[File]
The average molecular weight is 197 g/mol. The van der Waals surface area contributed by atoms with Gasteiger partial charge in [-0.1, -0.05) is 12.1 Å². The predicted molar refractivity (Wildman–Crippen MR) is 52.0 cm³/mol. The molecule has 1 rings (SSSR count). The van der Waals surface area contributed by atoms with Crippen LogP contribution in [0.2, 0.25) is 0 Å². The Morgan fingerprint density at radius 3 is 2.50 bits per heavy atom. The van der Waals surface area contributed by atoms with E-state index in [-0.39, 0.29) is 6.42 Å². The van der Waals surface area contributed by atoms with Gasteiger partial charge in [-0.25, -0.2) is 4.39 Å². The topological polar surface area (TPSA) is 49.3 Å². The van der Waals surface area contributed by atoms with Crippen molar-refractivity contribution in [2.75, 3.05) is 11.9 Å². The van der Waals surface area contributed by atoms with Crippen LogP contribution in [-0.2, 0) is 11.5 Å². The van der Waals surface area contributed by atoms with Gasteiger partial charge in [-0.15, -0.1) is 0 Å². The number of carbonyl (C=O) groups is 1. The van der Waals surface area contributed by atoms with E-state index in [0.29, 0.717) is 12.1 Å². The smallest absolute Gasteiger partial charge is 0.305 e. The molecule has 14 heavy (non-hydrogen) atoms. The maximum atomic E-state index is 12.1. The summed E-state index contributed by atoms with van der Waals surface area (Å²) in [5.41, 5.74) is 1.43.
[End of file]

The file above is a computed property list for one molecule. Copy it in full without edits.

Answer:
The average molecular weight is 197 g/mol. The van der Waals surface area contributed by atoms with Gasteiger partial charge in [-0.1, -0.05) is 12.1 Å². The predicted molar refractivity (Wildman–Crippen MR) is 52.0 cm³/mol. The molecule has 1 rings (SSSR count). The van der Waals surface area contributed by atoms with Crippen LogP contribution in [0.2, 0.25) is 0 Å². The Morgan fingerprint density at radius 3 is 2.50 bits per heavy atom. The van der Waals surface area contributed by atoms with E-state index in [-0.39, 0.29) is 6.42 Å². The van der Waals surface area contributed by atoms with Gasteiger partial charge in [-0.25, -0.2) is 4.39 Å². The topological polar surface area (TPSA) is 49.3 Å². The van der Waals surface area contributed by atoms with Crippen molar-refractivity contribution in [2.75, 3.05) is 11.9 Å². The van der Waals surface area contributed by atoms with Crippen LogP contribution in [-0.2, 0) is 11.5 Å². The van der Waals surface area contributed by atoms with Gasteiger partial charge in [-0.15, -0.1) is 0 Å². The number of carbonyl (C=O) groups is 1. The van der Waals surface area contributed by atoms with E-state index in [0.29, 0.717) is 12.1 Å². The smallest absolute Gasteiger partial charge is 0.305 e. The molecule has 14 heavy (non-hydrogen) atoms. The maximum atomic E-state index is 12.1. The summed E-state index contributed by atoms with van der Waals surface area (Å²) in [5.41, 5.74) is 1.43.